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Special Exception permit request pending by AT&T for construction of a 195-foot monopole Hearing postponed to January for King George Supervisors to decide on cell tower in residential subdivision
A hearing by the King George Board of Supervisors for a special exception permit for a 195-foot monopole cell tower in a residential subdivision has been postponed to January 20.
Following a public hearing on November 11, the Planning Commission voted to forward the special exception permit request for a 195-foot monopole telecommunication facility to the Board of Supervisors with a recommendation for approval.
The special exception request was submitted by Allen Bright for AT&T on behalf of landowners Adrian and Jennifer Hamm.
In addition to Bright, Greg Rapisarda spoke in favor of the proposal at the public hearing, representing the applicant.
The hearing last month also garnered comments from six adjacent landowners or near-neighbors who all stated opposition to the special exception request.
An additional public hearing will be held by the Board of Supervisors on the special exception request prior to any decision on the matter.
That hearing was expected to be held later this month, but it has now been postponed from December 16 to January 20, according to Director of Community Development Jack Green.
Green told The Journal this week that AT&T had requested the postponement to allow them time to address issues brought up by residents last month speaking against the request.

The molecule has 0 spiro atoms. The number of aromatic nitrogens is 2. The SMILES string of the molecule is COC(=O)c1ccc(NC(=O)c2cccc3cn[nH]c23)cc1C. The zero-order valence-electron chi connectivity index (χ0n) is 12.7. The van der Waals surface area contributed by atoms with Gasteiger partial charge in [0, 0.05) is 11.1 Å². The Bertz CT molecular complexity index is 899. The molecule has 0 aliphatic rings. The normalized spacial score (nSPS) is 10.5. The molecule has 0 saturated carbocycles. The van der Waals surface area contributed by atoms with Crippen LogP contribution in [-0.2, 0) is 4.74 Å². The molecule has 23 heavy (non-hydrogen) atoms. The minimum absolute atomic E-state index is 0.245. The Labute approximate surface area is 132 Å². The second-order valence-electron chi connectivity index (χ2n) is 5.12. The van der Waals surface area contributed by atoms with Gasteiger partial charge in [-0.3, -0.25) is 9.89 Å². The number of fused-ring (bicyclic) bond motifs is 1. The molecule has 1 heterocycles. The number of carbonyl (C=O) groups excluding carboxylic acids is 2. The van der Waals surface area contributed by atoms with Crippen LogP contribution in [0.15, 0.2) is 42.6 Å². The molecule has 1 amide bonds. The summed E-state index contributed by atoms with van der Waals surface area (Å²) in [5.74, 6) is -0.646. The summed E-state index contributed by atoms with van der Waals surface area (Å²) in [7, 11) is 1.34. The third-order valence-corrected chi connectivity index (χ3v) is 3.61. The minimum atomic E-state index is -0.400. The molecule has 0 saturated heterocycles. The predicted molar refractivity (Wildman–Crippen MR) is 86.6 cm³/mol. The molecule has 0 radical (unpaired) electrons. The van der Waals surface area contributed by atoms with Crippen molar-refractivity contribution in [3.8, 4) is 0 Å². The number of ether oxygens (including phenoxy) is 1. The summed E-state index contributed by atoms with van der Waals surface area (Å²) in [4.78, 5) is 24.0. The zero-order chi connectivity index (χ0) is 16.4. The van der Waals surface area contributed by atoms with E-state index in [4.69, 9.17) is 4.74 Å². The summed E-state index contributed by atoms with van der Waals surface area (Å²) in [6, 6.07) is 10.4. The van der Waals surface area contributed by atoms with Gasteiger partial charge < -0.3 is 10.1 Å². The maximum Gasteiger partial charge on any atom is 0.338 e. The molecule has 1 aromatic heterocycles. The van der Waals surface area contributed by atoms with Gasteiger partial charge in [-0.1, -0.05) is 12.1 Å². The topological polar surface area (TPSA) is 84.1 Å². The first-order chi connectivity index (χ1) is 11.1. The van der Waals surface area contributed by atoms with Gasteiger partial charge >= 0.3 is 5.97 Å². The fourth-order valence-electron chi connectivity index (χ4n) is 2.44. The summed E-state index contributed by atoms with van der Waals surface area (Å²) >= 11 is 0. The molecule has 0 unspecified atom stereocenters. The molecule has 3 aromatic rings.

The primary issue has to do with restrictions on the land in the Hugger Tract subdivision being used for any commercial activity in the protective covenants.
A telecommunication facility is a commercial use that is allowed in residential zoning only by special exception granted by the Board of Supervisors.
The 195-foot monopole cell tower is proposed to be located on property in the Hugger Tract on Auburn Wood Drive identified on Tax Map 16F, (1) Parcel 61, which is zoned Rural Agricultural (A-2).
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The Hugger Tract is a residential subdivision consisting of 82 parcels of 10 acres or greater in size. It contains single-family homes and woodland on private roads, with frontage on both Route 206 and Route 218. Caledon Natural Area is located across Route 218 from the subdivision.
The monopole cell tower is proposed to be constructed on 10.123 acres, a lot on which the Hamm’s existing house is located. It will be operated by AT&T.
The tower would be located at least 400 feet from any existing dwelling. That setback does not include unoccupied structures such as detached garages or sheds.
RCC Consultants, Inc., was contracted by the county to analyze and provide a recommendation regarding cell tower construction when an application is made within the county.
RCC’s John Hitch was present at the Planning Commission meeting last month and provided a recommendation favorable to the request.
RCC is recommending that the special exception permit be approved and further recommends that the applicant agree to perform an airspace analysis and adjust the site plan if necessary, and that landscaping be installed between the tower and the adjacent houses located northeast and southeast of the tower to block the view from houses 400 feet away.
~ RESIDENTS COMMENTING The six residents speaking at the public hearing on the proposal were all against a special exception being granted.
Those speaking against the request were John LoBuglio, Vincent Neal Ames, Matt Hornbaker, Pam Bramel, Sandra Covington and Theresa Perez.